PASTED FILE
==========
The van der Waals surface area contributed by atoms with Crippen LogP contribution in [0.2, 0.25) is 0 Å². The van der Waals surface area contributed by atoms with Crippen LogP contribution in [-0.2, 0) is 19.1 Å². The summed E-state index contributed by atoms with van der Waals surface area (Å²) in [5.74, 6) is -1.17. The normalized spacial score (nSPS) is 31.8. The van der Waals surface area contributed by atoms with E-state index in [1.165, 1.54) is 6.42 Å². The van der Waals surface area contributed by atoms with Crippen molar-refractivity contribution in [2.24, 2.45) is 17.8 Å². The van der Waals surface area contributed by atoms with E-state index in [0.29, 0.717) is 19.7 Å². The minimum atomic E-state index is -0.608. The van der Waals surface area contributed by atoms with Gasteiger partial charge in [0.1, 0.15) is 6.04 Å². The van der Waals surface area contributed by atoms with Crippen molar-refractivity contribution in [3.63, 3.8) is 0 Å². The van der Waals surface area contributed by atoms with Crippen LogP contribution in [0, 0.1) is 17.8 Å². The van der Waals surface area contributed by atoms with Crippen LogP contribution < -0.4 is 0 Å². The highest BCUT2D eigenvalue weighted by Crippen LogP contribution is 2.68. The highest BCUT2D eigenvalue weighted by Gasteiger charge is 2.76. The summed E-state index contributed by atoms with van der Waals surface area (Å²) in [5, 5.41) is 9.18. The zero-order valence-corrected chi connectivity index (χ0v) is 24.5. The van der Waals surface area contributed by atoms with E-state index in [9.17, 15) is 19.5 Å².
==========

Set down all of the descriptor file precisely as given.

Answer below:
The van der Waals surface area contributed by atoms with Crippen LogP contribution in [0.2, 0.25) is 0 Å². The van der Waals surface area contributed by atoms with Crippen LogP contribution in [-0.2, 0) is 19.1 Å². The summed E-state index contributed by atoms with van der Waals surface area (Å²) in [5.74, 6) is -1.17. The normalized spacial score (nSPS) is 31.8. The van der Waals surface area contributed by atoms with E-state index in [1.165, 1.54) is 6.42 Å². The van der Waals surface area contributed by atoms with Crippen molar-refractivity contribution in [2.24, 2.45) is 17.8 Å². The van der Waals surface area contributed by atoms with E-state index in [0.29, 0.717) is 19.7 Å². The minimum atomic E-state index is -0.608. The van der Waals surface area contributed by atoms with Gasteiger partial charge in [0.1, 0.15) is 6.04 Å². The van der Waals surface area contributed by atoms with Crippen molar-refractivity contribution in [3.63, 3.8) is 0 Å². The van der Waals surface area contributed by atoms with Crippen LogP contribution in [0, 0.1) is 17.8 Å². The van der Waals surface area contributed by atoms with Crippen LogP contribution < -0.4 is 0 Å². The highest BCUT2D eigenvalue weighted by Crippen LogP contribution is 2.68. The highest BCUT2D eigenvalue weighted by Gasteiger charge is 2.76. The summed E-state index contributed by atoms with van der Waals surface area (Å²) in [5, 5.41) is 9.18. The zero-order valence-corrected chi connectivity index (χ0v) is 24.5. The van der Waals surface area contributed by atoms with E-state index in [9.17, 15) is 19.5 Å².